80. Serial Compression
Dynamics sounds from acoustics instruments – vocals, piano and guitars are prime examples – can be solved by two-stage compression. To better control these sounds, set one compressor (or limiter) up with fast attack and release times and high Threshold and Ratio, in order to clip the highest peaks off; and then set up a second to add character with slower, gentler compression.
De-essers – especially those that can work on a selected band of frequencies – can be very good at remove other harsh spikes from sounds like cymbals and high synth parts.
82. Haas Panning
Panning sounds is done in a DAW by changing the level of the left and right channels relative to each other, but there’s another way: by delaying the left or right channel slightly, you can create a more psychoacoustic panning experience without actually changing any levels. You’ll have to check your sound in mono when doing this, though, as these delays can lead to phase cancellation.
83. Retiming the Snare
You can give a track a slightly more laid-back feel by dragging the snare very slightly off-the-grid later in time. Going the other way, slightly earlier, can give a track a more frantic feel.
84. Back up
The music on your computer is sacred, and accidents do happen. Back up your computer regularly or use an automatic system to make sure you don’t lose everything you’ve been working on.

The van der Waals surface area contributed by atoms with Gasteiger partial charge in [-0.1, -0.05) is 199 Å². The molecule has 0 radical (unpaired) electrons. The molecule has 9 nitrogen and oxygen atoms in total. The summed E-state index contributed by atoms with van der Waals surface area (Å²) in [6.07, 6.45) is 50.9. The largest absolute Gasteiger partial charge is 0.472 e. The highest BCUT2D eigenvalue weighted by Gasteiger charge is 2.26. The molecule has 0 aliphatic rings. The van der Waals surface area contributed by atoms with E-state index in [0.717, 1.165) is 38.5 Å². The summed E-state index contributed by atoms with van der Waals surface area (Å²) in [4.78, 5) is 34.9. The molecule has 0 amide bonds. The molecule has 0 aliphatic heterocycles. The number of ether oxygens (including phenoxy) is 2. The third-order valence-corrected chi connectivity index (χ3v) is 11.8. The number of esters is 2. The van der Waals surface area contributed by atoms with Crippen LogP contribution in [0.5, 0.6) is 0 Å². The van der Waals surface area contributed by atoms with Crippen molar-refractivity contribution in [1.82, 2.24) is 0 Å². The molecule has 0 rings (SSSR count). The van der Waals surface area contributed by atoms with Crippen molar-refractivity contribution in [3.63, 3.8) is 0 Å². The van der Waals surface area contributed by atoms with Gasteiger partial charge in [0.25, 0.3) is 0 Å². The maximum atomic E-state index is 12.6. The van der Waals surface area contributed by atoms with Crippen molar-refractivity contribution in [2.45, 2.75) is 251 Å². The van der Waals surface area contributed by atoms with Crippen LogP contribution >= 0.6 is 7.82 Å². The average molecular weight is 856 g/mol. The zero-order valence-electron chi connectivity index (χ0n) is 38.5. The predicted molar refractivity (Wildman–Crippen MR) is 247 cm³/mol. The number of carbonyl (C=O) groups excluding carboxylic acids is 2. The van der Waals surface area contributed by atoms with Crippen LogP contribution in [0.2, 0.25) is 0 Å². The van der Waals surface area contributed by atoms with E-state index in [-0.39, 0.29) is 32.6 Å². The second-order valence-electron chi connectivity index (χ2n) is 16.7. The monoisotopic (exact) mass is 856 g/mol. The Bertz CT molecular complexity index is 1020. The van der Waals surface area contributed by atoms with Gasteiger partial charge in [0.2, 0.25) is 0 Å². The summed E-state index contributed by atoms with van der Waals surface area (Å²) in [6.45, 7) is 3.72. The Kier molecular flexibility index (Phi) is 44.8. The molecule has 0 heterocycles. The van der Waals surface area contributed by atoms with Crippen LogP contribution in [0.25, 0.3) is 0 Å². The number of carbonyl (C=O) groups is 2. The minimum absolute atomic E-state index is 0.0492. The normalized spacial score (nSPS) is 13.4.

85. Record MIDI in Half Time
If you’re not the best MIDI performer, try halving your project’s tempo while you record and play a part in slower, and then cranking it back up to regular speed when you’re done.
86. Tuning Drums
An often overlooked part of working with drums is their tuning. While drums are atonal, they usually still have a fundamental frequency. If the fundamentals of your toms fit with your track’s key, your drums will tend to sound better. Have at the Tune control on your sampler/drum machine.
87. Distortion is Additive
When adding a distortion effect to an audio source, the result is usually added harmonics above the fundamental frequency, meaning that distortion placed on one sound will actually show up higher in the frequency spectrum. Not every single distortion type acts exactly like this, but most generic and well-known flavours do.
89. Ghost Notes
Learning how to add ghost notes (aka grace notes) to drum parts is a key skill for a getting a groove going. Use very low-velocity notes placed when a drummer’s left hand would strike in a Right-left-right-left pattern of eighth-notes – for more, check out this tutorial.
90. Pitchbend Wheel Tricks
If your synth can use the pitchbend wheel as a modulation source, try hooking it up to another parameter, such as filter frequency or distortion amount, and making more things happen with the pitch is changed.
91. Compression isn’t a Numbers Game
Don’t look to bring a specific amount of gain reduction into a sound. Forget what your eyes say – use your ears and reference the compression settings with the whole mix playing too.
92. Blending Kicks